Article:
Skip to content


Harry Cassin
Publisher and Editor

Andy Spalding
Senior Editor

Jessica Tillipman
Senior Editor

Bill Steinman
Senior Editor

Richard L. Cassin
Editor at Large

Elizabeth K. Spahn
Editor Emeritus

Cody Worthington
Contributing Editor

Julie DiMauro
Contributing Editor

Thomas Fox
Contributing Editor

Marc Alain Bohn
Contributing Editor

Bill Waite
Contributing Editor

Shruti J. Shah
Contributing Editor

Russell A. Stamets
Contributing Editor

Richard Bistrong
Contributing Editor

Eric Carlson
Contributing Editor

Anti-Corruption Training For The Board

By Jeffrey M. Kaplan and Rebecca Walker

Is your board trained on anti-corruption law and compliance? Clearly, not every board should be trained on every compliance risk area.  But for high-risk areas, training may be advisable – both to help a board exercise program oversight in an effective manner and to defeat a Caremark claim should a compliance failure occur.

In connection with this latter point, it is worth recalling that in the landmark case of Stone v Ritter, 911 A.2d 362 (Del. 2006), in which the court affirmed the dismissal of a Caremark claim against directors, the court extensively described the training that had been received by the board on the risk area at issue there (anti-money laundering).  While the preventive dimension of compliance programs should always be seen as more important than their defensive use, the latter is of no small concern in this setting – given that, according to a press account last fall,  FCPA-related Caremark claims have become much more frequent in recent years than they previously were.

Board training is one of the topics examined in the anti-corruption compliance program benchmarking survey we are conducting with the FCPA Blog.  Our results to date show that:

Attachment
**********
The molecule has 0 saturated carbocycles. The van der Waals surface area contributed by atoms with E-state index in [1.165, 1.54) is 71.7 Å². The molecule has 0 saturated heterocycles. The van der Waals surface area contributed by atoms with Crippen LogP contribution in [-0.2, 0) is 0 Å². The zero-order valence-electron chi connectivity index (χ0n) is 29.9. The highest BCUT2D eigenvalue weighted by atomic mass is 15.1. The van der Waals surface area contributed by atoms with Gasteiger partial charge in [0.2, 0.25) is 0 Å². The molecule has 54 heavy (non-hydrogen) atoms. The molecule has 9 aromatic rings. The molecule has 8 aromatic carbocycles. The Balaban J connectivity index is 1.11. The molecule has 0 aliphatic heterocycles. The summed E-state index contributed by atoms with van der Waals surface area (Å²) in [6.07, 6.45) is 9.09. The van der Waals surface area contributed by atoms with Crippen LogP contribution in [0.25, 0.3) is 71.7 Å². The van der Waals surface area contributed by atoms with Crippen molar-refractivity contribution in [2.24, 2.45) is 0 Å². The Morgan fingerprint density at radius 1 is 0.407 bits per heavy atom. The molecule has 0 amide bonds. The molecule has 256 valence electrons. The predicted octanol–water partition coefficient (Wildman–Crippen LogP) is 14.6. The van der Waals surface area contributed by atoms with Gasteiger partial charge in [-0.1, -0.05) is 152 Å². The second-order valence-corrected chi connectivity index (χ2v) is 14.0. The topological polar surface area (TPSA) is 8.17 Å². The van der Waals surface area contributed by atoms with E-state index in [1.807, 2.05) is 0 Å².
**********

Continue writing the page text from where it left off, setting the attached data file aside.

• About thirty percent of respondents have conducted such training at least once and intend to do so again.
  • A similar-sized group of respondents has conducted such training in the past but does not plan to do it again.
  • About eight percent have plans to conduct such training.
  • The remainder have not conducted such training and have no current plans to do so.

In other words, more than two thirds of survey respondents either have trained their boards on anti-corruption compliance or plan to do so (or both) – hopefully a useful statistic for companies considering whether to take this step.

And if you haven’t yet taken the survey – which closes later this month – we hope you will do so.  In addition to board training, the survey addresses the related but distinct topic of board program oversight, and a host of other anti-corruption compliance program areas. 

Information is submitted anonymously, and participating companies will receive a complimentary copy of a report containing the results and an analysis of the survey.

Jeffrey M. Kaplan and Rebecca Walker are partners at Kaplan & Walker LLP. They recently published a chapter in the BNA/ACC Compliance Manual on Compliance with the Foreign Corrupt Practices Act.  Jeff, who is also co-editor of Compliance Programs and the Corporate Sentencing Guidelines (Thomson Reuters), can be reached at [email protected]. Rebecca, who is also author of Conflicts of Interest in Business and the Professions: Law and Compliance (Thomson Reuters), can be reached at [email protected].

Share this post


Comments are closed for this article!